Gogo is a very large, woody climber (liana). Stems are thick as a man's
arm, angled, and much twisted. Bark is dark brown and
rough. Leaves are tripinnate, the common petioles usually ending
in a long, tough tendril. Pinnae are stalked, usually 4 in number. Leaflets
are oblong or obovate, 2.5 to 5 centimeters long, rigidly leathery and smooth. Flowers are 2 to 3 millimeters long, yellowish white, either crowded
in long slender spikes from the axils of the upper leaves or
arranged in terminal panicles. Pods, few, pendant, 30 to 100 centimeters long and 7
to 10 centimeters wide, somewhat curved, slightly constricted between
the seeds. Seeds are hard, and circular, with their sides flattened, about 5 centimeters across, and chocolate brown.
- In forests at low and medium altitudes, from Northern
Luzon (Cagayan) to Mindanao and Palawan.
seeds and vines.
- Vines and seeds. The vines may be collected during any
time of the year, rinse, section into slices, steam, and sundry.
- The seeds may be collected from January to April. Remove
seed coat, roast in a frying pan, sun-dry and pulverize.
- Cultivation: Use seeds and layering for propagation.
Yields saponin; fixed
oil, 18%; traces of an alkaloid; sapogenin, oleanolic acid.
- Study reported saponin to be abundant in the bark, less so in the wood, plentiful in the seeds, and absent from the leaves.
- Seeds yield a fatty oil, used as illuminant.
- Study of seeds yielded traced of an alkaloid and 18% of a yellow, tasteless oil.
- Study of stems yielded two new chalcone glycosides 4′-O-(6″-O-galloyl-β-d-glucopyranosyl)-2′,4-dihydroxychalcone (1) and 4′-O-(6″-O-galloyl-β-d-glucopyranosyl)-2′-hydroxy-4-methoxychalcone (2) together with one known chalcone glycoside 4′-O-β-d-glucopyranosyl-2′-hydroxy-4-methoxychalcone.
- Slightly bitter-acrid tasting, mildly cooling natured.
relieves gastrointestinal disorders, aids circulation.
- Juice from the bark reportedly irritating to the eyes, causing conjunctivitis.
- Note: The infusion of
the cortex (bark) of the gogo vines in water contains saponin
which has an emetic effect and also a strongly stimulant effect.
Accidental contact with the eye may cause conjunctivitis.
In the Dutch Indies, young leaves are eaten, raw or cooked.
In Bali and Sumatra, the seeds after certain treatment, are eaten.
In South Africa, pod and seeds are used as coffee substitute.
- For rheumatic lumbar and leg pains, sprains, contusions: use
dried vine materials, 15 to 30 gms in decoction.
- For jaundice, edema due to malnutrition: use powdered seeds,
3 to 9 gms taken orally with water.
- Abdominal pains and colic: Pound the kernels of the seeds,
mix with oil and apply as poultice onto affected area.
- Counterirritant: Make a paste of the seeds and apply to glandular
swellings in the axilla, loins and joints, and swollen hands and feet.
- Used as hair growth stimulant.
- For skin itches, the affected part is washed with a decoction of the bark.
- Stem, macerated in cold water, makes a cleansing soap; also, used as an emetic.
- Seeds used as emetic. Also, used as febrifuge.
- In South Africa, seeds used by infants to bite on during their teething period. Also, used as remedy for cerebral hemorrhage.
Hair: Used extensively in the Philippines and other oriental countries for washing the hair. Also, an ingredient of hair tonics. The bark is soaked in water until soft; the fibers are then spread, the juice is then expressed by rubbing the fibers against each other until it lathers, which is then used to cleanse the scalp. Seeds also used as hair wash.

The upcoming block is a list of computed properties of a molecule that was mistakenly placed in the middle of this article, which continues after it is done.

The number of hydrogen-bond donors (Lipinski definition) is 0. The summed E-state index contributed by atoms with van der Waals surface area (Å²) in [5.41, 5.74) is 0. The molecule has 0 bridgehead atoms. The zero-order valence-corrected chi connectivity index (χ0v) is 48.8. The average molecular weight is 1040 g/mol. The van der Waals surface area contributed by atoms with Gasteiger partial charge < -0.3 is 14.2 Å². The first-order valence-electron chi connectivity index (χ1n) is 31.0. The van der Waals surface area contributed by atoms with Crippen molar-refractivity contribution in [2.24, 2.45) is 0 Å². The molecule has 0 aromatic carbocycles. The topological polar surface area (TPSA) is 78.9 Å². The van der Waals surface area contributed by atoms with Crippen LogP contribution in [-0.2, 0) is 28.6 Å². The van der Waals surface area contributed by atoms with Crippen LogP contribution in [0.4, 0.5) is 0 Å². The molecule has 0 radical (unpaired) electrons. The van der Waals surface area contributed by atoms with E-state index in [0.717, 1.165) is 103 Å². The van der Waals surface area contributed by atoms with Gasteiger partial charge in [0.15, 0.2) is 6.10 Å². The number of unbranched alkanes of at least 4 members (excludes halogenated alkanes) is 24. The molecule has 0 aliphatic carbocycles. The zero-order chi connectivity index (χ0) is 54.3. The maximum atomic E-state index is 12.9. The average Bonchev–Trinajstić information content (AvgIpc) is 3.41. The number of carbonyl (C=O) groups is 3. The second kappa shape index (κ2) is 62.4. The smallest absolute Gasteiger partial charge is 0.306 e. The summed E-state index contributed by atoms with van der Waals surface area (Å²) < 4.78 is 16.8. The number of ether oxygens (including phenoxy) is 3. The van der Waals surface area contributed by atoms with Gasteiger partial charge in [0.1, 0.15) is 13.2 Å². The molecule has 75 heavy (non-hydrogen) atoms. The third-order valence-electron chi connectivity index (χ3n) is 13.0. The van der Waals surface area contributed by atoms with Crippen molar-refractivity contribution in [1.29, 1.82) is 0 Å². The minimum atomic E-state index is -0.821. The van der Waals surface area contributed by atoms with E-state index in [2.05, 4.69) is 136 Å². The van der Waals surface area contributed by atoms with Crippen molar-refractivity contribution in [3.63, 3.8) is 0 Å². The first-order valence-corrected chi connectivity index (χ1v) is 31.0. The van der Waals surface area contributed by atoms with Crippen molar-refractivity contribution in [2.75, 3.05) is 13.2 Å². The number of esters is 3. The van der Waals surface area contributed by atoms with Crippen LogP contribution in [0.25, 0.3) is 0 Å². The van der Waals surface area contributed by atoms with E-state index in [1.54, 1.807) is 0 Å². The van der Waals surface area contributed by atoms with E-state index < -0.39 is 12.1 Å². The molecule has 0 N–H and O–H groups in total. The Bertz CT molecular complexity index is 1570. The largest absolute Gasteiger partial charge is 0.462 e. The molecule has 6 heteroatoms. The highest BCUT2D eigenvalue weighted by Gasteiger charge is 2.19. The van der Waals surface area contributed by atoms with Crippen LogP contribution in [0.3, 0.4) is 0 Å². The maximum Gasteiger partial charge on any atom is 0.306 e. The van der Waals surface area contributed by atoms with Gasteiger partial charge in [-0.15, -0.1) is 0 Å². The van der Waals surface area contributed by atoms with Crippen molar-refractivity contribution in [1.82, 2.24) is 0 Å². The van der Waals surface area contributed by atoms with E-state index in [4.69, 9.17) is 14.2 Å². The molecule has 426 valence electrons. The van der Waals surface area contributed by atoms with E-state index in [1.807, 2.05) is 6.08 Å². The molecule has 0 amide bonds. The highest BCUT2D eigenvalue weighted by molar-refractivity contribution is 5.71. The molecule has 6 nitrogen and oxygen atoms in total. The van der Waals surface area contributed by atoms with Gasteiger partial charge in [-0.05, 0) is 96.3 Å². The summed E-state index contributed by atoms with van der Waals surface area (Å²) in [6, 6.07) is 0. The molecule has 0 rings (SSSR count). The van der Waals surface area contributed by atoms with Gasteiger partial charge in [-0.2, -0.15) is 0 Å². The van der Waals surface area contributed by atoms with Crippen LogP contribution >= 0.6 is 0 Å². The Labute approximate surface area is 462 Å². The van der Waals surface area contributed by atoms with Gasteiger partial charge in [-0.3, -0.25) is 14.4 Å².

Poison: Used as a fish poison.
Wood: Bark is used as cordage. In Europe, used for tinder and for making match boxes.
Plaything / Crafts: Large pods and seeds used by children as playthings. Also used for making necklaces.
Illuminant: In the Sunda Islands, a fatty oil extracted from the seeds used as illuminant.
Snuff: In Europe, seeds reportedly used for snuff.
• Anti-Inflammatory / Entadamides: (1) Synthesis of entadamide A and entadamide
B isolated from Entada phaseoloides and their inhibitory effects on
sulfur-containing amides, entadamide A and entadamide B, were isolated
from the seeds of e. phaseoloides. The study suggests that the entadamides
may be a new type of antiinflammatory drug. (2) A study isolated entadamie C, a thrid new sulphur-containing amide, from the leaves of Entada phaseoloides, together with entadamide A.
Antiulcer: ANTIULCER ACTIVITY OF THE SEEDS OF ENTADA PHASEOLOIDES:
The study indicates that Entada paseoloides
possess antiulcer activity. It is possible that entadamide A, B and
C, and phaseoloides may be responsible for the effect.
• Genotoxicity: In a study of 138 medicinal plant preparations examined for genotoxicity, Entada phaseoloides was one of 12 that exhibited detectable genotoxicity in any system.
• Chemical and Nutritional Evaluation of Raw Seeds: Study of raw seeds of Parkia roxburghii and Entada phaseoloides showed crude proteins and crude lipid (more in P roxburghii). Both seeds were rich in potassium and iron. E phaseoloides seeds were rich a sourdce of minerals such as magnesium, phosphorus, zinc and manganese. Fatty acids such as oleic and linoleic acides were relatively high in both.
• Saponins / Pursaethosides A-E: Study isolated firve new triterpenoid saponins, pursaethosides A-E from the extract of seed kernels, along with the known phaseoloidin.
• Phenolic Acid Glucosides: Study of seeds of EP yielded three new phenolic acid glucosides: p-cresotyl glucoside, p-cresotyl triglucoside, and salicylic acid tetraglucoside, along with sucrose and triglucoside.